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Health and the Parish Pastor


Today’s blog may cause some folks to be uncomfortable – that is the intent.  It’s time to be uncomfortable.  There are issues that we can no longer be silent about and according to my therapist my silence is not healthy for me to continue – so, let’s talk about being healthy, therapy, and some of the stress and anxiety that surround us.

When clergy gather in groups there is one guaranteed topic of conversation – Stress!  The word may never be mentioned out loud, but it is there, lingering just below the surface as we discuss congregational conflict, schedules, demands, shrinking attendance, budgets stretched thin, staff conflict, what our doctors are saying to us about weight, blood pressure, etc…  I could go on and on, but I’m sure you get the picture.

Folks, not many of your pastors are healthy.  It’s not an opinion, it’s a fact.  Look at articles written in the past two years in the New York Times.  Listen to the story from NPR.  It’s not just physical health, the amount of clergy who are burning out and struggling with mental health issues is growing as well.  The number one prescriptions that go through Clergy Health Care agencies are for Blood Pressure and anxiety.  Not only that, but there are a growing number of clergy that secretly identify themselves as atheist as this article in USA Today shows.

These numbers scare me.   They are frightening, these are your pastors, your colleagues, they may be the person you see in the mirror every day.  I’m not here to frighten you any further – I am here to talk to congregational members for a minute.  How you can help your pastor.  You see, we don’t often talk about our stress to folks outside of the black shirted fraternity – we don’t usually speak of these stresses to our spouse because it puts them in a precarious position.

We learn our lesson early in ministry if we mention the stress of ministry.  “Well, Pastor,” we hear, “you didn’t go into this for the money.”  No, we didn’t – and trust me when I say that money is but a small portion of the stress – but we hear the unsaid sentence loud and clear, “you knew what you were getting into.”  Now, that’s not everyone, don’t allow me to paint with too broad a brush there are those that encourage us to take time, to breathe, to leave work at work.

The problem becomes that most clergy are not Word and Sacrament folks any longer – we are the religious professional.  Hospitals, nursing homes, administration, congregational conflict specialists, budget experts, janitors, educators, supervisors and the list goes on. It creates stress and conflict inside the pastor not always because of others expectations but due to our self imposed expectations.

I wish I had an answer to these issues, because these are frightening when it comes to the future of our congregations.  If I had an answer I could be a consultant, write books, and travel the country speaking to clergy groups.  What I can say to parishoners is this:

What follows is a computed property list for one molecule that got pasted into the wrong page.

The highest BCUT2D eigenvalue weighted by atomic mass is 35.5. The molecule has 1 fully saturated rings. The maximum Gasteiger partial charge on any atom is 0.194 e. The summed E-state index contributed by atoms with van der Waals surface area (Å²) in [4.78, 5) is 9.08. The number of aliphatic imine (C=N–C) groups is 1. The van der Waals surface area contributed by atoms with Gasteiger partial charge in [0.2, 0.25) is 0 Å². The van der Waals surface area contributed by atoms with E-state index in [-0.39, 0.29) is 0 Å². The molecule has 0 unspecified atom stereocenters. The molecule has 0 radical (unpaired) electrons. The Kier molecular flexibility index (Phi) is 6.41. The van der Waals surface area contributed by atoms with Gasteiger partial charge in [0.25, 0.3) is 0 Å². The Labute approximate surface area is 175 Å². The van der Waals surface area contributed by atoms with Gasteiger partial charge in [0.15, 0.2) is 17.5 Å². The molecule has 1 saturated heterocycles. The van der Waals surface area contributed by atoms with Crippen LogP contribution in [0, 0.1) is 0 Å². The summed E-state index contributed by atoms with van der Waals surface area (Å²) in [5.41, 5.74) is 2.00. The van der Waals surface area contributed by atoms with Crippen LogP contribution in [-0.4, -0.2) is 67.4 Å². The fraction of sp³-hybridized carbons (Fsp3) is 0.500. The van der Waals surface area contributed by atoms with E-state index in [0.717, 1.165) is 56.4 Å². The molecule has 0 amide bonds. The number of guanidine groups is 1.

1-Take a good look at your pastor and see them as a human being

2-Pray for them – Support them, if you see them out in town – just say hello and don’t talk about your neighbors, cousins, brother in laws, grandmother who could use prayer

3 – Say thank you – with words, with a short note, if you see them out to lunch, pick up their tab – something small goes a long way.

4 – Don’t take the “That’s pastor’s job” bait.

5 – Support them to take time away for themselves and their family – and then support them when folks in the congregation murmer.

6 – Ask them what they are doing for themselves and how their prayer life is.

7 – Volunteer to be active in the congregation – more hands make easier work

8 – Take them to lunch, not to talk about parish life or struggles in your life – but just because

9 – Show up to worship.

10 – When you have a concern bring a solution – Believe me, we know giving is tight, attendance is down, young families are going to the “mega church” around the corner and it hurts us as much as it does you and if we had a solution we would be applying it.


5 Comments leave one →
  1. Mary Beth Smith-Gunn permalink
    13August2012 09:14

    Amen and Amen!!!

  2. 13August2012 10:17

    I can’t even tell you what a relief it is to see this in print. I especially identified with the “secret atheist.”

  3. 13August2012 11:42

    Necessary and timely words. I wonder how many people of faith will read this and say to themselves, “But that’s not “our” pastor.” Yes, yes, it IS the pastor in your congregation. And while I am not a “secret atheist,” I do think that if I weren’t a pastor I would be SBNR – spiritual, but not religious.

    KMS @ CCD

  4. Fr. Joseph Summerville+ permalink
    13August2012 11:50

    Excellent, Dave! And so very true. Thank you for putting into words what so many of us feel, or have felt.

  5. 13August2012 14:17

    Very well said! We are all in this together. . . to care for one another, to look out for each other, to be fellow pilgrims on this faith journey! There is accountability on both sides of the altar!

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